Decision Could Create Problems for Child-Therapist Privilege

By Attorney Gregg Herman
March 10, 2004

A frequent issue in family law revolves around a child’s privilege with his or her therapist. On occasion, one of the parents will attempt to secure the therapy records against the wishes of the other parent and sometimes, against the wishes of the Guardian ad Litem and the therapist. A recent Wisconsin Court of Appeals decision in a non-family law case may create serious problems in keeping these records private.

In State v. Denis L.R., No. 03-0384 (Wis. Ct. App. Feb. 4, 2004) (recommended for publication), Denis L.R. was charged with repeated sexual assault of his then three-year-old granddaughter, Kirstin. Denis filed a motion asking the court to conduct an in-camera inspection of Kirstin’s counseling records, arguing Kirstin had told her counselor that nothing happened with her grandfather (Denis) and on other occasions indicated that something had happened only once during the charging period alleged in the criminal information.

The court held a hearing on whether Dawn, Kirsten’s mother, waived her parental privilege on Kirstin’s behalf by voluntarily disclosing a significant part of the communication between Kirstin and the therapist to a third party, Denis’ mother and Kirstin’s great-grandmother, Helen. Dawn testified that she did not intend to waive any privilege, but instead was discussing Kirstin’s well-being with a trusted family member.

The trial court, Sheboygan County Judge Gary Lanhoff, concluded that Dawn’s disclosure to Helen constituted a waiver of Kirstin’s privilege. Dawn then moved to intervene in the criminal case to protect Kirstin’s privilege. The motion was granted and Dawn appealed the courts’ order concerning privilege waiver. The District II Court of Appeals affirmed.

Adopting the rationale in Sampson Children’s Trust v. Sampson 1979 Trust, 2003 WI App 141, 265 Wis. 2d 803, 667 N.W.2d 831, review granted, 2003 WI 140, 266 Wis. 2d 60, 671 N.W.2d 847 (waiver of attorney-client privilege need only be volitional, not intentional), the opinion, penned by Judge Neal Nettesheim, rejected Dawn’s claim that her waiver of Kirstin’s counselor-patient privilege required intent. The court of appeals also rejected Dawn’s contention that the statements made by Kirstin, which were relayed by Dawn to Helen, were not a significant part of the matter or communication. Lastly, the court of appeals rejected Dawn’s position that the trial court should have secured a written release from Dawn or a statement of voluntary waiver on the record.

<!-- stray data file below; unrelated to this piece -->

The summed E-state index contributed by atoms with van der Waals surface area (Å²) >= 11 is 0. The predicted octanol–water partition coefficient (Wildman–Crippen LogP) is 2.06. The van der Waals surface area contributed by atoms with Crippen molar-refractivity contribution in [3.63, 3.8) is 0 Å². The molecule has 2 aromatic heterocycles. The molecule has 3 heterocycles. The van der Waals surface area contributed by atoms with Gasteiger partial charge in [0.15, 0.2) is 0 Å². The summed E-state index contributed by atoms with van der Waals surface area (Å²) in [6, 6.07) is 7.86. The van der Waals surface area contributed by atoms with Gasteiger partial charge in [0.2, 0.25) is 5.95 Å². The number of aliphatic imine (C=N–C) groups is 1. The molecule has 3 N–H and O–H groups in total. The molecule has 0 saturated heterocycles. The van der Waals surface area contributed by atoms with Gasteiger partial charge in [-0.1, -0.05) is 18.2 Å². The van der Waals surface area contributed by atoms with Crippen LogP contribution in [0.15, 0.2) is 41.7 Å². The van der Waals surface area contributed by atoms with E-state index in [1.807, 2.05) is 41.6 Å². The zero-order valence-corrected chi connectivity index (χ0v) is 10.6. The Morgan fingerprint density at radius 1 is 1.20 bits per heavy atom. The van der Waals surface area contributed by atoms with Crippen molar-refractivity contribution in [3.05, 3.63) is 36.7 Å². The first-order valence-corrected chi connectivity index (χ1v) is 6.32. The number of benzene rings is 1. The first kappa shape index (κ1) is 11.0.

The potential effect in family law cases is severe. The value of the therapeutic relationship may exceed the value of the use of communication between the child and the therapist in a custody action. It is difficult enough for most therapists to encourage children to be open without having to discuss the nuances of waiver of privilege by the child’s mother. Absent in the discussion by the court was any consideration of the whether the mother was authorized by the child to divulge the confidences. Rather, it was simply assumed that such was the case.

Many times, a competent Guardian ad Litem can convince the parties to avoid interfering with the therapeutic relationship. Often, both parents understand that the value of the therapeutic relationship to the child exceeds any benefit to the parent in the litigation. On other occasions, however, the GAL has to threaten a party that attempts to subpoena information will result in an adverse recommendation by the GAL.

The problem which might arise from this decision is those cases where a parent does not recognize the value of the therapeutic relationship and the GAL is either ineffective or also does not appreciate the importance. If a parent is aware of what a child told a counselor, which happens frequently, and shares that information with a third party without recognizing the legal effect of doing so, the therapeutic relationship may be destroyed. And, that destruction may exceed the evidentiary value of the communication.

This article originally appeared in Wisconsin Journal of Family Law.

Attorney Gregg Herman is a founding partner of Loeb & Herman S.C. in Milwaukee, WI. He practices family law exclusively, and can be reached via e-mail or by calling (414) 272-5632.